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UBC Reports | Vol. 47 | No. 19 | November 29, 2001

New foresters blend sciences

Students prepared for problems with no simple solutions

The old saw about how some people can't see the forest for the trees could never apply to UBC Forestry students.

On the contrary, if the opinions of fourth-year students Megan Saprunoff and Lesley Fettes reflect those of the majority, their vision of the complex issues surrounding the forest industry appears to be multi-directional and far-sighted.

"My program provides a background for dealing with problems that do not have simple solutions," says Saprunoff, who is majoring in Natural Resources Conservation.

"It involves the integration of many values for a landscape including biodiversity, visual quality objectives, non-timber forest products as well as timber production to produce a working solution that will accommodate all values."

Saprunoff and Fettes represent a new generation of foresters -- students who often combine equal measures of social and natural science in preparation for careers that range from helping developing countries to create a sustainable forest industry to international marketing of wood products.

Both Fettes and Saprunoff see the issue of forest development on crown land as one of the most pressing. "Because the land is public land, shifting public values have a large impact on the way in which forestry is practiced," says Fettes, who is majoring in Forest Resources Management and serves as the Forestry Undergraduate Society president.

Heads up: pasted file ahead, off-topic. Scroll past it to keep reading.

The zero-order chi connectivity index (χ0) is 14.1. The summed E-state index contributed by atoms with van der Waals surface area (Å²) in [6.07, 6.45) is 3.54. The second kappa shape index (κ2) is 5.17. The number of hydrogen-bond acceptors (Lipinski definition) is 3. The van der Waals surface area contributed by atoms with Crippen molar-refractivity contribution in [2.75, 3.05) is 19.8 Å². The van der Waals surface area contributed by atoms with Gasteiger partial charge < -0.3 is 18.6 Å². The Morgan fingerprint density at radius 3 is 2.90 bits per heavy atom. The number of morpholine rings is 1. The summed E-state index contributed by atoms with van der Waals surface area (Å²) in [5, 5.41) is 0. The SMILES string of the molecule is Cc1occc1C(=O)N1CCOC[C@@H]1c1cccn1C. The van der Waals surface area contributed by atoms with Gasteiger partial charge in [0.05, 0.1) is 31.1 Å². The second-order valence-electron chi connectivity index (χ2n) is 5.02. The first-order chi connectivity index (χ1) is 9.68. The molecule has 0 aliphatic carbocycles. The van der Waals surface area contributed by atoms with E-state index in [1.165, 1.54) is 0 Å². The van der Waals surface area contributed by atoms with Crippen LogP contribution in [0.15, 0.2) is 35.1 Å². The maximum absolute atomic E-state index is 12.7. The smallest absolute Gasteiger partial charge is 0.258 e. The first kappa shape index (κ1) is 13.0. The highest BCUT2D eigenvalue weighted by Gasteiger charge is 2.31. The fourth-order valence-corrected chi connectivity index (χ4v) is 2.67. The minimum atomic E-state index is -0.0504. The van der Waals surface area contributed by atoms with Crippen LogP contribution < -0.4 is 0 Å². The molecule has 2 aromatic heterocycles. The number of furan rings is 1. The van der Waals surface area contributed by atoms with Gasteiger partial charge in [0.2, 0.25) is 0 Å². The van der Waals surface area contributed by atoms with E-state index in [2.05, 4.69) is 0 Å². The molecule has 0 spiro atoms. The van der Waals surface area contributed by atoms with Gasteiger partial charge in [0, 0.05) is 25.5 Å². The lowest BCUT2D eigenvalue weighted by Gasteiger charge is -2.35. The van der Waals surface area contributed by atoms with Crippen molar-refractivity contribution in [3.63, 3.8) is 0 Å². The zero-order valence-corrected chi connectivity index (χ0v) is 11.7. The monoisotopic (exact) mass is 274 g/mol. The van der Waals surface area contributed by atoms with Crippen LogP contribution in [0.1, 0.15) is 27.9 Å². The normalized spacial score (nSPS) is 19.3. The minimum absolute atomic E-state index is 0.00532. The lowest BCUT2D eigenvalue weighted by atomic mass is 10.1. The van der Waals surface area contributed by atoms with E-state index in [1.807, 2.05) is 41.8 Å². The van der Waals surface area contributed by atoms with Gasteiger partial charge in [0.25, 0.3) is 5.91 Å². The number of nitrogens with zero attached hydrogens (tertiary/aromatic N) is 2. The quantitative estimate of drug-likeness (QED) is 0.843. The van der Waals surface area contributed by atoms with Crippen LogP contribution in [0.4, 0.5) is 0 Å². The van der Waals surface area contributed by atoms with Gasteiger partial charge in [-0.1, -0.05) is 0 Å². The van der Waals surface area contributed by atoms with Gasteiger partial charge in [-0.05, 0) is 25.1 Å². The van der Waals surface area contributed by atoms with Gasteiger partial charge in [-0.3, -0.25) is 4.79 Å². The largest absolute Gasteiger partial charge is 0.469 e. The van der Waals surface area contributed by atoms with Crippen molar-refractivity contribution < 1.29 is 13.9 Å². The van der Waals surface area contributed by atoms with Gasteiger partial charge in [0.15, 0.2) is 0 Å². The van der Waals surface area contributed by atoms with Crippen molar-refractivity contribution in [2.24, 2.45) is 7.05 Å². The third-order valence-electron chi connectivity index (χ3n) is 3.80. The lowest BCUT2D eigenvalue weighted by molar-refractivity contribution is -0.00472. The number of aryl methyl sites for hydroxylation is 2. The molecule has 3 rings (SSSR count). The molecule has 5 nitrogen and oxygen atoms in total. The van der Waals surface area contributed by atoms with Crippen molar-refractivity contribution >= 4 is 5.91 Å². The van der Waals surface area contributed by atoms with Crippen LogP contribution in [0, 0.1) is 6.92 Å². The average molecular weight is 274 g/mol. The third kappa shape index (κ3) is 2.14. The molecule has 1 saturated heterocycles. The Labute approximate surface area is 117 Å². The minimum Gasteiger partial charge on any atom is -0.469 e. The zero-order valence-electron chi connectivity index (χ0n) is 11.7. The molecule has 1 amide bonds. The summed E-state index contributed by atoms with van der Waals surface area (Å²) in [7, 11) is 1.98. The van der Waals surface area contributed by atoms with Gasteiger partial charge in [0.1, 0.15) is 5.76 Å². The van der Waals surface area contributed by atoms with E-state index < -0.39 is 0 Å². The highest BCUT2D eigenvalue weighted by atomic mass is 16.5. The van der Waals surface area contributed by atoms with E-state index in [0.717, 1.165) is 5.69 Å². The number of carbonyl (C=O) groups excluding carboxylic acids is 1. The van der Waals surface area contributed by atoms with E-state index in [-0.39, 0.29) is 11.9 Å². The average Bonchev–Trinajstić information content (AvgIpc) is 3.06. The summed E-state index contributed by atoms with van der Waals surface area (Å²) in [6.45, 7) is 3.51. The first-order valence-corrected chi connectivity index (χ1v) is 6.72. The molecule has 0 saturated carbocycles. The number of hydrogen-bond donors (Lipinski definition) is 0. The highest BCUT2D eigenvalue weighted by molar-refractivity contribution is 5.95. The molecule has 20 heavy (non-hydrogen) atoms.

"At the moment forestry is transforming from what was an industry based on resource extraction to one that must be socially, ecologically and economically sustainable."

Technology adds yet another element to an increasingly interdisciplinary field.

Graduate student Duncan Cavens exhibits the eclectic combination of skills and interests of an increasing number of students.

A master's candidate in a program that combines Computer Science, Forestry and Landscape Architecture, he designed and wrote the software used to model future images of forested landscapes in the Forest Resources Management's Landscape Immersion Lab.

Regardless of the diversity of their programs and aspirations, the common refrain of many students is great respect for their professors.

"Learning about current forestry issues from professors who are involved in the debate and helping government and industry move towards a solution -- that's when I begin to see what my niche might be," says Fettes.

See also:

'Think world-class, think B.C.:' dean's aim

Stakeholders picture a forest, thanks to lab


Last reviewed 22-Sep-2006

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